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About Hesperian student / (Lincoln [Neb.]) 1872-1885 | View Entire Issue (March 1, 1886)
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Unpleasant as it is to be continually nagging the
authorities of the University, we must ask fov more
complete fittings for the ladles' cloakroom. It is no
secret that this room has a lack not only of comforts
but even.necessities. As near as can be learned with
out invading the sacred precincts, all that the place
contains in the way of furniture is a couple of old
recitation benches, a few books, a broken mirror, and
a wealth of pencil decoration. When we consider
that at least one hundred young ladies have no other
place to store their wraps and no other refuge when
they wish to arrange their toilet, it will be seen at
once that in its present condition the cloak room is a
failure of the most pronounced character. If it can
not be fitted up as the necessities of the case require
the door should be nailed up at once. The Univer
sity cannot afford to allow the young ladies to con
tinue the ii?e of that "woodshed" one week longer.
CHARTER DAY POEM.
Ours is no feast where hoary memories rise
To,pass in grave array before our eyes,
No feast where we may summon up the names
Of sr.ges gone and their enduring fames.
Scarce more than four times four, the earth has sped
Around the sun and reeled a circling thread
into the skein of time, since dawned the'rny
That brought this Institution's natal day;
No marvel if this festal hour must be
Yet more a feast of hope than memory.
And well it may, for ample vistas ope
With many a glorious promise to our hope.
'Upon these plains unending, which of late
were but a desert, waste and desolate,
Soon millions of a thrifty race shall dwell,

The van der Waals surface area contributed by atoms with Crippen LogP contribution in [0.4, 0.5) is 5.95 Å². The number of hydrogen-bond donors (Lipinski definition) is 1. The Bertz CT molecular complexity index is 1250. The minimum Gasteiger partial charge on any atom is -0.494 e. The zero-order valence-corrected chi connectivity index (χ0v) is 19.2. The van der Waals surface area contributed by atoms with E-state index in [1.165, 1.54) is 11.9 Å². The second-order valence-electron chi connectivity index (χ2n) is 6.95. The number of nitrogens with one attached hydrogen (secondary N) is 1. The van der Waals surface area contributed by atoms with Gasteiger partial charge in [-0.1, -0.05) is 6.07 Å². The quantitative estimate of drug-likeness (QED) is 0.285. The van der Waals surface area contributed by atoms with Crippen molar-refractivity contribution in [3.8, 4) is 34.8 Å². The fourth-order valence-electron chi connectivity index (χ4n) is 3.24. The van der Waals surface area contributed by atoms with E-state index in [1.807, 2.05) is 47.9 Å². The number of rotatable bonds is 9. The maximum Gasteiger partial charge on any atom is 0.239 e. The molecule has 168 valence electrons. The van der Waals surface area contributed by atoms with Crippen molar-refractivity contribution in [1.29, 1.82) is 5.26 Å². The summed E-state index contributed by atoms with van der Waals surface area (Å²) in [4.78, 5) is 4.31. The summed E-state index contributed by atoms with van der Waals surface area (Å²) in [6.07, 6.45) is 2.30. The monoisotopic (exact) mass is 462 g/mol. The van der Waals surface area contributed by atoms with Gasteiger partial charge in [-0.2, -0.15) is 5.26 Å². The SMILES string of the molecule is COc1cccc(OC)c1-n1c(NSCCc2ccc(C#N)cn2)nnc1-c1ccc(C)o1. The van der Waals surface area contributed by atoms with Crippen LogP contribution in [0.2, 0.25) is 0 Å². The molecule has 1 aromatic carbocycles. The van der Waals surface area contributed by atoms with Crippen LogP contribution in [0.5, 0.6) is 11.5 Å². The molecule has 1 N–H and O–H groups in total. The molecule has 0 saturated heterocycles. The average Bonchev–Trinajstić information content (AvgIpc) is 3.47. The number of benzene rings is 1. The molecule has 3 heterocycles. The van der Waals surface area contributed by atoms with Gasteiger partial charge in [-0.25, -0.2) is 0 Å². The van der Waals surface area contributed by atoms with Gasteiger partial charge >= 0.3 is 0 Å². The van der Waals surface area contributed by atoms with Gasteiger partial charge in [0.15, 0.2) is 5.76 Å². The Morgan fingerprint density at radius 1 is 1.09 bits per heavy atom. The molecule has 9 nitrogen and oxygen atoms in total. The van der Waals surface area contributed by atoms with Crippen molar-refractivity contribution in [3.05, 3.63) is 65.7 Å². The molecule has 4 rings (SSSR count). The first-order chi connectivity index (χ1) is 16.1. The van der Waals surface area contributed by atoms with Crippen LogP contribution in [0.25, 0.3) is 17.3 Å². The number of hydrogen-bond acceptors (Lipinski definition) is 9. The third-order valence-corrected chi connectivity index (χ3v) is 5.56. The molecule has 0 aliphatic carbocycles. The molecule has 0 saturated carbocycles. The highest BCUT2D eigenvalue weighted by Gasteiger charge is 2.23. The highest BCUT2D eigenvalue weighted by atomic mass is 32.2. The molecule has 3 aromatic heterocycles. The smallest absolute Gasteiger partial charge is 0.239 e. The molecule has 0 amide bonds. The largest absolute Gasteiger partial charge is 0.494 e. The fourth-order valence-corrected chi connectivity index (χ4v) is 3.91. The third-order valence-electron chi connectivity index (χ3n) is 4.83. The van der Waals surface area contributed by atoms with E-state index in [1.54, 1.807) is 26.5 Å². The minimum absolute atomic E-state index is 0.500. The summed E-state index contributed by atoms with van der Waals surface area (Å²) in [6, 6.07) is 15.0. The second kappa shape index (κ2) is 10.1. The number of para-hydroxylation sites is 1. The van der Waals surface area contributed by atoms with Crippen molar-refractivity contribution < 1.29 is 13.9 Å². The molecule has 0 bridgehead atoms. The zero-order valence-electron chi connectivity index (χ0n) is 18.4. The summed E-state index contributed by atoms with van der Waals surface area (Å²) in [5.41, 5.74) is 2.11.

Soon shall the sun, while coursing o'er our land
And looking blithely down upon the grand
Horizon-bounded prairie sea, behold
One stretch of prosperous homes and waving gold
Adorn each sloping vale and gentle swell
From where Missouri's turbid billows flow
To where the Rockies lift their peaks of snow.
And in the midst of all the surging throng
Shall then this fabric rear its walls a strong,
A lofty Pharos, pouring blessings forth
To west and east alike, to south and north,
Then shall it also do its ample pari
In the domains of Science and of Art,
And Time's recording genius write its name
And noble feats into the scrolls of fame.
'Were this too bold a dream, yet youth must glow
With lofty aims, lest manhood reach too low.
And this needs be no dream, if all that ought
The guiding few, the teachers and the taught
With one accord of will push bravely on,
Until the good we seek be fairly won,
Till we have centered in this beacon tower
With earnest purpose the electric power
Of Science and of Culture, both combined,
That these may kindle pure and brilliant rays
And guide and gladden many a yearning mind.
God grant us strength to work for that alone,
And when in time the last foundation stone
Of what was built lies crumbling in the dust,
Shall still our work be potent, as we trust,
For though all earthly forms decay and die,
Yea, though the sun be stricken from the sky,
And' though a million stars be mown
Fronvthe eternal fields where thqywcre sown,
Yet living truth, eternal and sublime,
Shall not be blasted by the breath of Time.
"Oh! what is yon star thnt we see in the west,